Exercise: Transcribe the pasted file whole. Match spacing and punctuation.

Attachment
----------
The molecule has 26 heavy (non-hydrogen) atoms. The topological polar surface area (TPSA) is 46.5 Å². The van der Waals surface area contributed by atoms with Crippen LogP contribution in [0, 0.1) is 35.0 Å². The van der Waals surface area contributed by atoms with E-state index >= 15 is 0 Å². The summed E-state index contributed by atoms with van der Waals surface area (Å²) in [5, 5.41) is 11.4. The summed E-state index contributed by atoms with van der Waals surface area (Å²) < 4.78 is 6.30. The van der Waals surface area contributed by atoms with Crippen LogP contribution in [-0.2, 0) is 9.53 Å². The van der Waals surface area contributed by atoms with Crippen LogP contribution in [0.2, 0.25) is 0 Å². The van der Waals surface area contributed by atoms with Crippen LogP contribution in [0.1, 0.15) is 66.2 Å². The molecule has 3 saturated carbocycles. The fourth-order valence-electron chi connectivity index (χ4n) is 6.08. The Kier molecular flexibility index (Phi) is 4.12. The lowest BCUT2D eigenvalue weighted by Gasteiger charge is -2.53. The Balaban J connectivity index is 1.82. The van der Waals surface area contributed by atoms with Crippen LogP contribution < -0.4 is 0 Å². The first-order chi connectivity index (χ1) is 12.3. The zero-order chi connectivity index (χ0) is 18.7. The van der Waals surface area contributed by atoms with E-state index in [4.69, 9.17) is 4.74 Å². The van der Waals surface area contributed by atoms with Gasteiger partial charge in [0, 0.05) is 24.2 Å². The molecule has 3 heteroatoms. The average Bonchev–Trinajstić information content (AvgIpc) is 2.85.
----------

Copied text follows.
The molecule has 26 heavy (non-hydrogen) atoms. The topological polar surface area (TPSA) is 46.5 Å². The van der Waals surface area contributed by atoms with Crippen LogP contribution in [0, 0.1) is 35.0 Å². The van der Waals surface area contributed by atoms with E-state index >= 15 is 0 Å². The summed E-state index contributed by atoms with van der Waals surface area (Å²) in [5, 5.41) is 11.4. The summed E-state index contributed by atoms with van der Waals surface area (Å²) < 4.78 is 6.30. The van der Waals surface area contributed by atoms with Crippen LogP contribution in [-0.2, 0) is 9.53 Å². The van der Waals surface area contributed by atoms with Crippen LogP contribution in [0.2, 0.25) is 0 Å². The van der Waals surface area contributed by atoms with Crippen LogP contribution in [0.1, 0.15) is 66.2 Å². The molecule has 3 saturated carbocycles. The fourth-order valence-electron chi connectivity index (χ4n) is 6.08. The Kier molecular flexibility index (Phi) is 4.12. The lowest BCUT2D eigenvalue weighted by Gasteiger charge is -2.53. The Balaban J connectivity index is 1.82. The van der Waals surface area contributed by atoms with Crippen LogP contribution < -0.4 is 0 Å². The first-order chi connectivity index (χ1) is 12.3. The zero-order chi connectivity index (χ0) is 18.7. The van der Waals surface area contributed by atoms with E-state index in [4.69, 9.17) is 4.74 Å². The van der Waals surface area contributed by atoms with Gasteiger partial charge in [0, 0.05) is 24.2 Å². The molecule has 3 heteroatoms. The average Bonchev–Trinajstić information content (AvgIpc) is 2.85.